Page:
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|Q flour grown and milled at Wakelyns Agroforestry, the original home of the revolutionary Q and YQ wheat populations.|
The sister of the better-known revolutionary YQ flour. It's milled from the Q (Quality) wheat population bred at Wakelyns Agroforestry by Professor Martin Wolfe and the Organic Research Centre.
Q flour is higher protein than YQ so even better suited to bread making as well as pastries and cakes. It's a wholemeal flour stone-ground from organically grown wheat and retains all the nutrients and wholesome flavour of wholegrain wheat.
The population is a crop of extraordinary diversity, that's emerged over time from a wide range of carefully chosen parent varieties, leading to fields of millions of genetically distinct individual wheat plants rather than the usual genetically uniform monocultures.
Pioneering Suffolk research farm Wakelyns was established in 1994 by our friend and mentor the late professor Martin Wolfe to test and develop agroforesty approaches that integrate annual crops (like lentils and cereals) with trees and other perennial plants.
Martin aimed to increase diversity in fields and between fields, an approach that increases overall yields and ensures the farm is better able to cope with climatic variability, pest and disease pressures and is less dependent on inputs, like fertiliser, from outside the farm. Read more about Wakelyns...
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|Wholemeal emmer flour, stone-milled in small batches through our own mill at the Hodmedod Mill House in Suffolk, from emer grown by Jeremy Dickin at Oak Farm in Lincolnshire.|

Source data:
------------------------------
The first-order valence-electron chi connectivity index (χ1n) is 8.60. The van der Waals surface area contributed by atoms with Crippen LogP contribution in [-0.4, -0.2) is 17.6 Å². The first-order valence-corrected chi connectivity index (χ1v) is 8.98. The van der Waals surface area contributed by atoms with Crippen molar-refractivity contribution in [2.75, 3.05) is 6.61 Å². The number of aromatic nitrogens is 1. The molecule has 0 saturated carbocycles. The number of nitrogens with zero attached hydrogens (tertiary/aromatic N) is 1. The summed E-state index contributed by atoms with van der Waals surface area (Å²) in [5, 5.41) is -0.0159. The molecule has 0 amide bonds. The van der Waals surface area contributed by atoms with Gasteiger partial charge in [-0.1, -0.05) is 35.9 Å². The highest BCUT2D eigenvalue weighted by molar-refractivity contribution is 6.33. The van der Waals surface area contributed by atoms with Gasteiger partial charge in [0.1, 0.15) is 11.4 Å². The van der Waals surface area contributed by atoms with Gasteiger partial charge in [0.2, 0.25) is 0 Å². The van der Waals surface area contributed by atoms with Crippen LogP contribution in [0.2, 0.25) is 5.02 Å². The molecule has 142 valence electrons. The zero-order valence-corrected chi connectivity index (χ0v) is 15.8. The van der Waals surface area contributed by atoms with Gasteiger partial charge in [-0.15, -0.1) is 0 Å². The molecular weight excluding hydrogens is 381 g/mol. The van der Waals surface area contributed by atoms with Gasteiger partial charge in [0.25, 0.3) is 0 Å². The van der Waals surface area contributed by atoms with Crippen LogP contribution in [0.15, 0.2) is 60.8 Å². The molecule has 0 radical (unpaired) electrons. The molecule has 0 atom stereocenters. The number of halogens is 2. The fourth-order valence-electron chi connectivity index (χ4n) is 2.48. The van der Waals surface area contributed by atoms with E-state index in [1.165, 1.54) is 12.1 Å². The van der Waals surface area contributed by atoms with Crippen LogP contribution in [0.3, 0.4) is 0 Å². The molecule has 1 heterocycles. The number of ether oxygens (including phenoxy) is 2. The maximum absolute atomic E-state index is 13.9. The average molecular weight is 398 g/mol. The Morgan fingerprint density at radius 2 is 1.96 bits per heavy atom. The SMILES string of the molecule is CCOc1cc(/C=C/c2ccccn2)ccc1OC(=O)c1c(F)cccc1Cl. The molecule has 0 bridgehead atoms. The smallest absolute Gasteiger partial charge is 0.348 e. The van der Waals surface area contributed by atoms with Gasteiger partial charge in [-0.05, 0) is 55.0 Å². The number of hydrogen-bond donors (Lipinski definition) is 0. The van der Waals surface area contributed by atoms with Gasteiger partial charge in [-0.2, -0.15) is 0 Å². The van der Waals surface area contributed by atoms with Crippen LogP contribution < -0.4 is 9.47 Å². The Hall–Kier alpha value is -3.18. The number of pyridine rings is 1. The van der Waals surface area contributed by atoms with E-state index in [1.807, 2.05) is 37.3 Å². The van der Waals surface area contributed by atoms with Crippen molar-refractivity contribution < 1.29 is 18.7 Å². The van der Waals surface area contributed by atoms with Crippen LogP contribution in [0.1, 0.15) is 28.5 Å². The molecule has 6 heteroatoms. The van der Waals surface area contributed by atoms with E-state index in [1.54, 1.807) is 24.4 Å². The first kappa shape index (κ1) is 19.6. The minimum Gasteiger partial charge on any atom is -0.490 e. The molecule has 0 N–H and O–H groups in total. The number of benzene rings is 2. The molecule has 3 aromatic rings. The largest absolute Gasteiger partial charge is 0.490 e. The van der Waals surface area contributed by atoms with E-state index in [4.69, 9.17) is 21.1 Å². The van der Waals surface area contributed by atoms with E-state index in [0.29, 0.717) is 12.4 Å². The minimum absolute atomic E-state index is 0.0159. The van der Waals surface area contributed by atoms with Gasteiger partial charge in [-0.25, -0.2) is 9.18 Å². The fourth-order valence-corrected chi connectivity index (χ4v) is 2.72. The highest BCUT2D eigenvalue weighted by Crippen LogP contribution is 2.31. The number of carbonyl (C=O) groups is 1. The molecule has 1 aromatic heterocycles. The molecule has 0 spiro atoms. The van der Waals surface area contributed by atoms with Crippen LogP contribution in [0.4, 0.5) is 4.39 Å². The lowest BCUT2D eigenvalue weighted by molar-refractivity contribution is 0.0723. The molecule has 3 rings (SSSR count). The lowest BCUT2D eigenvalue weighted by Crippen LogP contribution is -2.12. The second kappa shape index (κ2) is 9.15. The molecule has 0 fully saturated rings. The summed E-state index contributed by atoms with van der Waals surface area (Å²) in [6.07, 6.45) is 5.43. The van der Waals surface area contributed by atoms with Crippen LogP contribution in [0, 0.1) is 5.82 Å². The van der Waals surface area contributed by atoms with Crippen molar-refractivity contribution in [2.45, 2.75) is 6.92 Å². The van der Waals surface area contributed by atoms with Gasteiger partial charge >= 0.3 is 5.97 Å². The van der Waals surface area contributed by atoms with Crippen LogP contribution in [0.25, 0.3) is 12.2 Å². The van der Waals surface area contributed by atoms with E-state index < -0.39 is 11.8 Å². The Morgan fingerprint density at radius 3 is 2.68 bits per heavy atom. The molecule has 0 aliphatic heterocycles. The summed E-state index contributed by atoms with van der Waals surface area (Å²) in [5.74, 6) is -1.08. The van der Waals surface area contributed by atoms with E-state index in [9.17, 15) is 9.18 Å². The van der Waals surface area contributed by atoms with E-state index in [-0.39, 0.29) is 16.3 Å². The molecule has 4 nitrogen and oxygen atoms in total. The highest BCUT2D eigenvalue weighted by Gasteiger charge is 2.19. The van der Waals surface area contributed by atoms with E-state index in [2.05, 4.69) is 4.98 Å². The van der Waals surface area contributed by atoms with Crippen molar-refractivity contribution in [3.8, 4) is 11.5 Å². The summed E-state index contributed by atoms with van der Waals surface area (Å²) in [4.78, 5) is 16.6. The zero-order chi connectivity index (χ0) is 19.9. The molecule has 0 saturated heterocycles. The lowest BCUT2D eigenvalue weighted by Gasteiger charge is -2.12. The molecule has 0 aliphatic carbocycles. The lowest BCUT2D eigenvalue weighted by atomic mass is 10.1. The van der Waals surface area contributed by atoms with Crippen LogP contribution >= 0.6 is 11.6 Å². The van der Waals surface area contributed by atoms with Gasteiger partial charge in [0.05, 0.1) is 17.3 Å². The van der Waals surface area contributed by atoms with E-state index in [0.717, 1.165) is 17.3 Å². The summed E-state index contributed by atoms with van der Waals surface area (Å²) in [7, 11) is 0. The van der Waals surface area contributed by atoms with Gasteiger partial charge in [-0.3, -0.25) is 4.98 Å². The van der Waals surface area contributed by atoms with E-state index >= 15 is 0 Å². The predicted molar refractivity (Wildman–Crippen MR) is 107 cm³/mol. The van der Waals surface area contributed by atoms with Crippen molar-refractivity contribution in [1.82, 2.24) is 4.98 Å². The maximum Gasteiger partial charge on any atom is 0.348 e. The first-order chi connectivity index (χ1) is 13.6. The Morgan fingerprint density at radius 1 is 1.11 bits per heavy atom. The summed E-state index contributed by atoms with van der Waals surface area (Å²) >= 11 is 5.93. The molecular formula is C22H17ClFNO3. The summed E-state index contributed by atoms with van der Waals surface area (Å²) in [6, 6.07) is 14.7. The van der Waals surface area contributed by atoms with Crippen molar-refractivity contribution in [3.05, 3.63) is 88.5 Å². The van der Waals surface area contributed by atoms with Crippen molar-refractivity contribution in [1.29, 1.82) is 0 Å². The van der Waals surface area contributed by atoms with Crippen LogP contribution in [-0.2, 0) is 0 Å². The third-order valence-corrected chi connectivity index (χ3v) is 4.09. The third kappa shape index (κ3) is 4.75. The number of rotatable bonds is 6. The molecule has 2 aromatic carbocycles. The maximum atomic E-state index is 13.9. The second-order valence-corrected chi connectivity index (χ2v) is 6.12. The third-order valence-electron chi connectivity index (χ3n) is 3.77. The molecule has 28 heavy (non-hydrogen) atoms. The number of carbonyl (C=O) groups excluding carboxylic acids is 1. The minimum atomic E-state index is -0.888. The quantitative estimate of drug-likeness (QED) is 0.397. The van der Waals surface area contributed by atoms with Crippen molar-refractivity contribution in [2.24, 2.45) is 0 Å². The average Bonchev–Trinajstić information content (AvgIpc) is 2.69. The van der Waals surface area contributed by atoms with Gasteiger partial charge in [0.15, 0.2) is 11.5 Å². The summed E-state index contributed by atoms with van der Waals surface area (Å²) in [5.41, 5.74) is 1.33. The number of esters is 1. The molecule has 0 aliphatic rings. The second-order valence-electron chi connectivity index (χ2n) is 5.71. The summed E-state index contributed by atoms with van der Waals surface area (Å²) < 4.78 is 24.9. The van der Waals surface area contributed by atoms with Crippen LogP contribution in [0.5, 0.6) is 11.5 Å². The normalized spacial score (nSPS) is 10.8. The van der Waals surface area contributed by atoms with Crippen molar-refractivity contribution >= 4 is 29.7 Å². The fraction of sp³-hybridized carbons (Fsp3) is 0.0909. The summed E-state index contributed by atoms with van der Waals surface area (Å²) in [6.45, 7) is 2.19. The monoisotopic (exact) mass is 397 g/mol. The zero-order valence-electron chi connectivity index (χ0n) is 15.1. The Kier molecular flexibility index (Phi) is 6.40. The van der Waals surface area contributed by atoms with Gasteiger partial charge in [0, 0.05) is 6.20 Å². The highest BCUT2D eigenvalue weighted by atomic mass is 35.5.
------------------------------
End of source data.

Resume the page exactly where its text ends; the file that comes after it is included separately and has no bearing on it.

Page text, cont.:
Atle is a high quality spring-sown bread-making wheat variety, first grown in Sweden in 1936 and popular in Britain in the 1950s and early 1960s.
Stoneground and wholemeal it retains its full nutrients and flavour and is suitable for yeasted and sourdough breads, pastry and cakes.
Our current batch of Emmer is 18.3% protein with a Hagberg falling number of 291.
Domesticated in the Fertile Crescent (probably present day Turkey or Syria) from a wild wheat at least 10,000 years ago, Emmer has a genuine claim to being an ancient grain. Along with Einkorn it was a staple in the Bronze and Iron Age, but over millennia and as new varieties were selected by farmers, it became confined to isolated often mountainous regions of Asia and Europe.
Emmer fell out of favour because, like its ancient cousins Spelt and Einkorn, it doesn't thresh easily and so after harvest an extra process is required to remove the grain from the ear. The Italians continued to prize it for its flavour and use as a wholegrain for farro, and more recently it's been discovered by a wider audience - by farmers because it fits well into low-input systems and by home cooks and bakers because of its nutty flavour, nutritional profile and gluten profile - which many who struggle with modern wheats find more digestible.
Perfect for bread making and baking.
For allergens, including cereals containing gluten, see ingredients in bold.
(generic wholemeal flour)
|of which saturates||0.6g|
|of which sugars||2.7g|